So it seems there’s plenty of strategies and tactics for Apple. Again, my biggest doubt is whether they have the bandwidth and the interest to compete with Amazon.

What about the brick and mortar guys? Well, interestingly there’s plenty of options here too, upon doing some research (frankly, I’ve ignored the Nook completely since its launch). I’ll focus specifically on Barnes & Noble, since in terms of market awareness they seem to be the most serious competitor to Amazon from the physical retail side. What are its competitive advantages, if any?

  • Perhaps surprisingly, more innovative features, such as the ability to lend a book to your friends (though severely limited, most likely due to publishers), and free in-store reading, to name a few. Obviously these aren’t killer features – yet – but they suggest that at least the Nook team is trying new ideas and not just playing catch up.
  • Physical retail presence. On the one hand, Kindle’s adoption has been severely limited by its lack of physical retail presence (which Amazon is finally addressing by moving into Target); on the other hand, B&N can seriously leverage its retail stores to sell Nooks – directly to the device’s target consumers. This is something that Amazon cannot easily match, and if done right, is a huge marketing vehicle – the obvious case study is how Apple uses retail.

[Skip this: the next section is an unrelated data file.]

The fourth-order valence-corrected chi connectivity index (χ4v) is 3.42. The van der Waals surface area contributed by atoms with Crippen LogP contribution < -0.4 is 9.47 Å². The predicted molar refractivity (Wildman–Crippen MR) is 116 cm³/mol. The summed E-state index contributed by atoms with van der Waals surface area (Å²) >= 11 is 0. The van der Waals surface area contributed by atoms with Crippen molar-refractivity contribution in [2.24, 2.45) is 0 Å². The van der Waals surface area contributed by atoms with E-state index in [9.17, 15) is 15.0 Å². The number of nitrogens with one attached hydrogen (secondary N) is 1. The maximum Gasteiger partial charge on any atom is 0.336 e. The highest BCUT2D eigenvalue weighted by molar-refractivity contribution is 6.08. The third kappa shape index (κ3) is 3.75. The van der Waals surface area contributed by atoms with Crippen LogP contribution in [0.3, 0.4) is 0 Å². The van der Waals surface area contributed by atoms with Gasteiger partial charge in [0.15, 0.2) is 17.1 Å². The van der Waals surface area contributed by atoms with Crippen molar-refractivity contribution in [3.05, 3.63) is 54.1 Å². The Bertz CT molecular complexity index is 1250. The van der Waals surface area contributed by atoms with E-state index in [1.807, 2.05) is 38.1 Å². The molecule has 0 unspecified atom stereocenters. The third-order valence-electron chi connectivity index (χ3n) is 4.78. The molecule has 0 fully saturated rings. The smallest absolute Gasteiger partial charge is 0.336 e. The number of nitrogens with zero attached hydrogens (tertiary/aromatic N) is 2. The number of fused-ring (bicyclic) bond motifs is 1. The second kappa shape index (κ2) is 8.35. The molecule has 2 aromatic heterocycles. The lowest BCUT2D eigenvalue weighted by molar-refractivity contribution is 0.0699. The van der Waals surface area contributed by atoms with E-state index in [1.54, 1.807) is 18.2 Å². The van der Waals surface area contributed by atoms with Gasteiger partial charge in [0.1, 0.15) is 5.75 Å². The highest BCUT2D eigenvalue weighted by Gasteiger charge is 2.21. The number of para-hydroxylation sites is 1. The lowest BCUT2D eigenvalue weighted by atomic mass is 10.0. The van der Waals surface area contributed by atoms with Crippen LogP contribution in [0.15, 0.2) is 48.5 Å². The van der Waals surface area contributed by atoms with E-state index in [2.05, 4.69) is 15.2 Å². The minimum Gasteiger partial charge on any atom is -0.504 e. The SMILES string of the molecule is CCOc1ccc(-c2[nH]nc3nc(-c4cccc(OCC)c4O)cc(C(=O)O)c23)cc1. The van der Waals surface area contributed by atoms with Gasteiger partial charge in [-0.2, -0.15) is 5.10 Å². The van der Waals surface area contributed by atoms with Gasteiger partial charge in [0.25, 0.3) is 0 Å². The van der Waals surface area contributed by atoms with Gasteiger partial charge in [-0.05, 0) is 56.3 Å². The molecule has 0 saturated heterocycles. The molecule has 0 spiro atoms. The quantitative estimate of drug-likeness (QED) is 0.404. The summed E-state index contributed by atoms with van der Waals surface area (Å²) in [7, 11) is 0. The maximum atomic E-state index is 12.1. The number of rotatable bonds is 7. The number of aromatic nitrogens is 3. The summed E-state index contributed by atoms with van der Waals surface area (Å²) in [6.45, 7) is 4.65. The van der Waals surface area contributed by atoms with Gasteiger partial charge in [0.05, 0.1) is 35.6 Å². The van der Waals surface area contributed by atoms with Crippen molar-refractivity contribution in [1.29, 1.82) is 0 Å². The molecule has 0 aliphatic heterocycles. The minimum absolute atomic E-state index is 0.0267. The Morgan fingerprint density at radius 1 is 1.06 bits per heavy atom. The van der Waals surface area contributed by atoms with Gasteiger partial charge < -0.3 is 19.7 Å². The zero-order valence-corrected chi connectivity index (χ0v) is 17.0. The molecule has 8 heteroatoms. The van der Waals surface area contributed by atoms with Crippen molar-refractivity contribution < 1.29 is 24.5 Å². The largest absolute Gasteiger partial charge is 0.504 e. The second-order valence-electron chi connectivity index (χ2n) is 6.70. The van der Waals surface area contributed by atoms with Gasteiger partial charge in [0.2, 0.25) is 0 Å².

• Supporting the open ePub format. A huge fuss was made over this at the Nook’s initial launch – and while it might not matter that much yet (and plenty of proprietary formats have market dominance – e.g. Microsoft Office, or Adobe Flash), it is at least ammunition for marketing, and in the long run, the format wars may actually mean something (more on this later).
  • E-book retail experience through the Fictionwise acquisition. Fictionwise has probably been in the e-books business longer than Amazon, and prior to their acquisition was one of the largest independent e-book retailers. The Fictionwise team at least inspires some confidence in B&N’s capabilities in software and all things technology, and may bring them even deeper insight in the market landscape than competitors. And of course, Fictionwise understands how to support multiple platforms and have done so for a long time (much longer than Amazon in this regard? Since the Kindle for Mac app only came out recently) – it seems B&N needs to market this point a lot more.
  • Brand recognition. Sure, Amazon is one of the top brand in mind when it comes to online retail, but for book lovers B&N probably means a lot too – especially for mass-market to late stage adopters.

So I would say that from these points, B&N is at least a legitimate contender. Sure, they are playing catch up, and they are currently stumbling on execution somewhat (just from what I’ve casually read), but I wouldn’t discard them that easily. Two minor data points for consideration: the first is the somewhat suspect report from DigiTimes that Nook shipped more units than Kindle in March (via Crunchgear); and the second is the fact that they have released four firmware updates in roughly half a year – of course it means patching up lots of bugs, but you can also read it as the team being snappy and energetic about refining the user experience and adding features. Amazon on the other hand has been somewhat slow (at least in my personal feeling) in rolling out cross platform applications (Kindle for Mac seemed to take forever) and updating the device with new software features – of course, this is just based on my anecdotal experience.